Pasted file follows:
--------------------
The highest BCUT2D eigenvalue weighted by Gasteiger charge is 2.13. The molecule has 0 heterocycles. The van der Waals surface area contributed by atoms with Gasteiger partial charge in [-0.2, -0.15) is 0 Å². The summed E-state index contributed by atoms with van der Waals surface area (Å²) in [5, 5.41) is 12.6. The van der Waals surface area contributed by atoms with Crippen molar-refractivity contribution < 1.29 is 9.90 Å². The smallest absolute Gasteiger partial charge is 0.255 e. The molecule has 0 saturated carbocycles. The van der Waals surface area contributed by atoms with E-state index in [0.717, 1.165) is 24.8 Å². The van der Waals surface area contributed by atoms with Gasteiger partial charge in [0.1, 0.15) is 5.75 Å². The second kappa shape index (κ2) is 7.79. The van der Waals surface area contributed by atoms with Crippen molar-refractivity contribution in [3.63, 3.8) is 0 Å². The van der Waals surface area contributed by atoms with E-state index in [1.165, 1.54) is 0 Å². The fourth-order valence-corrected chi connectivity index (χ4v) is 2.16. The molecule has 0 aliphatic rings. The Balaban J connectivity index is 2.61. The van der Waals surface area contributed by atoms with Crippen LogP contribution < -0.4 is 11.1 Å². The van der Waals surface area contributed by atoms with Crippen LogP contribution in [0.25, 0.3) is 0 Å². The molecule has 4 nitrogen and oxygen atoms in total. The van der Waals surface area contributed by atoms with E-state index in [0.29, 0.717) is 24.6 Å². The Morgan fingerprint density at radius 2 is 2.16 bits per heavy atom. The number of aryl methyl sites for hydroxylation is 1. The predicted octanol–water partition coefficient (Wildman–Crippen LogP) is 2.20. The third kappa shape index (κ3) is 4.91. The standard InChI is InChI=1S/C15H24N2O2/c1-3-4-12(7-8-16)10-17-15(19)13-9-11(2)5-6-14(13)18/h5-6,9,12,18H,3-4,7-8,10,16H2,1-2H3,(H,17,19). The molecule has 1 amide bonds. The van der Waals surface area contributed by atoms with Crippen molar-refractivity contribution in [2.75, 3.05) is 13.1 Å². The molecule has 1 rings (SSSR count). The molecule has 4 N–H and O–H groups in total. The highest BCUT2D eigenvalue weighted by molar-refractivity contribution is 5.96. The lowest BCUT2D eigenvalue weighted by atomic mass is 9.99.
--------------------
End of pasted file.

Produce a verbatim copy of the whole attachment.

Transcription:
The highest BCUT2D eigenvalue weighted by Gasteiger charge is 2.13. The molecule has 0 heterocycles. The van der Waals surface area contributed by atoms with Gasteiger partial charge in [-0.2, -0.15) is 0 Å². The summed E-state index contributed by atoms with van der Waals surface area (Å²) in [5, 5.41) is 12.6. The van der Waals surface area contributed by atoms with Crippen molar-refractivity contribution < 1.29 is 9.90 Å². The smallest absolute Gasteiger partial charge is 0.255 e. The molecule has 0 saturated carbocycles. The van der Waals surface area contributed by atoms with E-state index in [0.717, 1.165) is 24.8 Å². The van der Waals surface area contributed by atoms with Gasteiger partial charge in [0.1, 0.15) is 5.75 Å². The second kappa shape index (κ2) is 7.79. The van der Waals surface area contributed by atoms with Crippen molar-refractivity contribution in [3.63, 3.8) is 0 Å². The van der Waals surface area contributed by atoms with E-state index in [1.165, 1.54) is 0 Å². The fourth-order valence-corrected chi connectivity index (χ4v) is 2.16. The molecule has 0 aliphatic rings. The Balaban J connectivity index is 2.61. The van der Waals surface area contributed by atoms with Crippen LogP contribution < -0.4 is 11.1 Å². The van der Waals surface area contributed by atoms with Crippen LogP contribution in [0.25, 0.3) is 0 Å². The molecule has 4 nitrogen and oxygen atoms in total. The van der Waals surface area contributed by atoms with E-state index in [0.29, 0.717) is 24.6 Å². The Morgan fingerprint density at radius 2 is 2.16 bits per heavy atom. The number of aryl methyl sites for hydroxylation is 1. The predicted octanol–water partition coefficient (Wildman–Crippen LogP) is 2.20. The third kappa shape index (κ3) is 4.91. The standard InChI is InChI=1S/C15H24N2O2/c1-3-4-12(7-8-16)10-17-15(19)13-9-11(2)5-6-14(13)18/h5-6,9,12,18H,3-4,7-8,10,16H2,1-2H3,(H,17,19). The molecule has 1 amide bonds. The van der Waals surface area contributed by atoms with Crippen molar-refractivity contribution in [2.75, 3.05) is 13.1 Å². The molecule has 1 rings (SSSR count). The molecule has 4 N–H and O–H groups in total. The highest BCUT2D eigenvalue weighted by molar-refractivity contribution is 5.96. The lowest BCUT2D eigenvalue weighted by atomic mass is 9.99.